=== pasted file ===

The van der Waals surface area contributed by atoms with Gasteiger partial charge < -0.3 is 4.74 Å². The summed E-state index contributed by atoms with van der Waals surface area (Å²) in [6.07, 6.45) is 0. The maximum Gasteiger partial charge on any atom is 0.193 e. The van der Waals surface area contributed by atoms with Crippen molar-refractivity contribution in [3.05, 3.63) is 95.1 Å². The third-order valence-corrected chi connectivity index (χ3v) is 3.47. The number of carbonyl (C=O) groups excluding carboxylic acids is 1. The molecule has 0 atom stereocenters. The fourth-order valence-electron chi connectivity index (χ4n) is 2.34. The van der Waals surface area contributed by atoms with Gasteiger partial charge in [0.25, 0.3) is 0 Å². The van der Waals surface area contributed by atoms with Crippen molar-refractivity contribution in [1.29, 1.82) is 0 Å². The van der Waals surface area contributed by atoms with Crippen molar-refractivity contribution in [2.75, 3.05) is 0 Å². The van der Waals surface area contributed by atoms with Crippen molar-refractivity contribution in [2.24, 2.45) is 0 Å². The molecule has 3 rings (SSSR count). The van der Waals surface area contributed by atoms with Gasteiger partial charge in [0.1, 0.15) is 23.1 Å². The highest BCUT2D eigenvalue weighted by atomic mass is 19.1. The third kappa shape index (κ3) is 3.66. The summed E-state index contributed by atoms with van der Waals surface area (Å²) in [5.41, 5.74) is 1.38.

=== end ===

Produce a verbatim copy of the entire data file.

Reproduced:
The van der Waals surface area contributed by atoms with Gasteiger partial charge < -0.3 is 4.74 Å². The summed E-state index contributed by atoms with van der Waals surface area (Å²) in [6.07, 6.45) is 0. The maximum Gasteiger partial charge on any atom is 0.193 e. The van der Waals surface area contributed by atoms with Crippen molar-refractivity contribution in [3.05, 3.63) is 95.1 Å². The third-order valence-corrected chi connectivity index (χ3v) is 3.47. The number of carbonyl (C=O) groups excluding carboxylic acids is 1. The molecule has 0 atom stereocenters. The fourth-order valence-electron chi connectivity index (χ4n) is 2.34. The van der Waals surface area contributed by atoms with Gasteiger partial charge in [0.25, 0.3) is 0 Å². The van der Waals surface area contributed by atoms with Crippen molar-refractivity contribution in [1.29, 1.82) is 0 Å². The van der Waals surface area contributed by atoms with Crippen molar-refractivity contribution in [2.75, 3.05) is 0 Å². The van der Waals surface area contributed by atoms with Crippen molar-refractivity contribution in [2.24, 2.45) is 0 Å². The molecule has 3 rings (SSSR count). The van der Waals surface area contributed by atoms with Gasteiger partial charge in [0.1, 0.15) is 23.1 Å². The highest BCUT2D eigenvalue weighted by atomic mass is 19.1. The third kappa shape index (κ3) is 3.66. The summed E-state index contributed by atoms with van der Waals surface area (Å²) in [5.41, 5.74) is 1.38.